HOA Frequently Asked Questions


What is a Homeowner’s Association?

A homeowner’s association or HOA is a non-profit organization registered with the State. An HOA is composed of members of a community and elected board members who oversee the community. HOAs exist to secure and preserve the functional wellness of a community that is why legal documents such as CC&Rs, Bylaws and Articles of Incorporation are necessary for regulation and compliance of operations.

What is the HOA Board?

The HOA board is the governing body that oversees the operation within the association. The board members are elected by the association, or as otherwise specified in the Bylaws. Their responsibilities include ensuring the HOA is functioning well, the facility damages are fixed, assessments are collected and taxes are being paid.

Are all residents allowed to attend board meetings?

Certainly, yes. The HOA board will announce the details of an upcoming meeting via Newsletters or the HOA’s official website based on the fiscal year calendar.

What are Bylaws?

Bylaws define how an HOA should be governed. For example, the bylaws cover matters such as:

  • the duties and responsibilities of board members
  • number of board members
  • guidelines in electing board members
  • frequency of HOA meetings
  • how the meetings are conducted
  • the duties and responsibilities of board members

What are CC&Rs?

CC&R stands for Covenants, Conditions and Restrictions. CC&Rs are legal documents that serve as guidelines for a non-profit organization. The County Recorder’s Office keeps these records along with the property’s title. Homeowners who fail to abide with CC&Rs are to be fined by the HOA.

Basically, the CC&Rs are the rules of the neighborhood. They define what owners can and cannot do regarding their property. For example, the CC&Rs may require you to keep your garage door closed or prohibit certain types of landscaping.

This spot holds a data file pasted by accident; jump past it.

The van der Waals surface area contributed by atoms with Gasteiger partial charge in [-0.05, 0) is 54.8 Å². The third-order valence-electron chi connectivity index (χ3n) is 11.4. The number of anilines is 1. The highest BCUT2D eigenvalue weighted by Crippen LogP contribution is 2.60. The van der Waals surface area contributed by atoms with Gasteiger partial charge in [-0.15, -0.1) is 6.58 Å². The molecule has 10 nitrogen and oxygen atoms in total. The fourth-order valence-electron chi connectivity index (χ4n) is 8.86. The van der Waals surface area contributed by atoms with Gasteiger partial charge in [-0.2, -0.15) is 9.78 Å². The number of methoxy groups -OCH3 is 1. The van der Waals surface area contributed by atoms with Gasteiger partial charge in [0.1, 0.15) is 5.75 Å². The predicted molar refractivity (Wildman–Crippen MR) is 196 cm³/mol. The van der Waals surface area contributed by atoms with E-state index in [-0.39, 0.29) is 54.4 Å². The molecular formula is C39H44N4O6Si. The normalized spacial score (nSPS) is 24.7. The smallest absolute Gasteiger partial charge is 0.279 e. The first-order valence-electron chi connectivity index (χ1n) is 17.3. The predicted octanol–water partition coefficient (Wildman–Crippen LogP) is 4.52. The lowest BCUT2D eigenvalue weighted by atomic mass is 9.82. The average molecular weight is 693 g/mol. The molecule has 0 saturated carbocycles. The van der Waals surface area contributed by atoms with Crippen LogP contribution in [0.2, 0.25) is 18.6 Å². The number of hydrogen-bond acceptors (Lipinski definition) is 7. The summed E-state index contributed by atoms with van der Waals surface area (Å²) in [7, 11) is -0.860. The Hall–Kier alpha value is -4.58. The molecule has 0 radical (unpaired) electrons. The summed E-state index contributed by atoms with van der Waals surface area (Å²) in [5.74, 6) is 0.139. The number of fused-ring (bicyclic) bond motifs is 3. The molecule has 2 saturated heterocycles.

What should I do when I’m having problems with my neighbor violating the CC&R?

Residents can escalate their concern to their HOA. Complain forms can be submitted via the HOA website or directly to their board members.

What if a homeowner is negligent of his dues?

While HOAs may penalize negligent homeowners in paying dues by incurring interest or late charges, most HOAs also have the authority to place lien on the homeowner’s property which may lead to foreclosure if not settled per the CC&R.

What is an HOA Management Company?

A Management company is a third-party service provider that HOAs hire to assist them in various administrative and financial functions. Some administrative functions include property inspections, assistance in hiring vendors that provide resources for the community such as maintenance cleaning, replacement of broken equipment or facility, overseeing major renovations, and handling communication among homeowners and board members. Some financial functions that management companies provide are collection of assessments, generating financial reports, assistance in setting up budgets for major renovations, and assistance in filing taxes.

What is an Assessment?

An assessment is the amount due, usually monthly, to homeowners for covering expenses for regular maintenance and operation for common areas, and reserves for future repair or replacement of certain facilities or equipment such as lighting, street resurfacing, pool equipment, etc. The basic idea for its computation is that each unit should contribute to the expenses so the total expense is divided by number of units. Therefore, monthly assessments could vary from time to time.

In the time when reserves are not enough to cover for a major renovation, the board may impose a Special Assessment to cover for the one-time expense.

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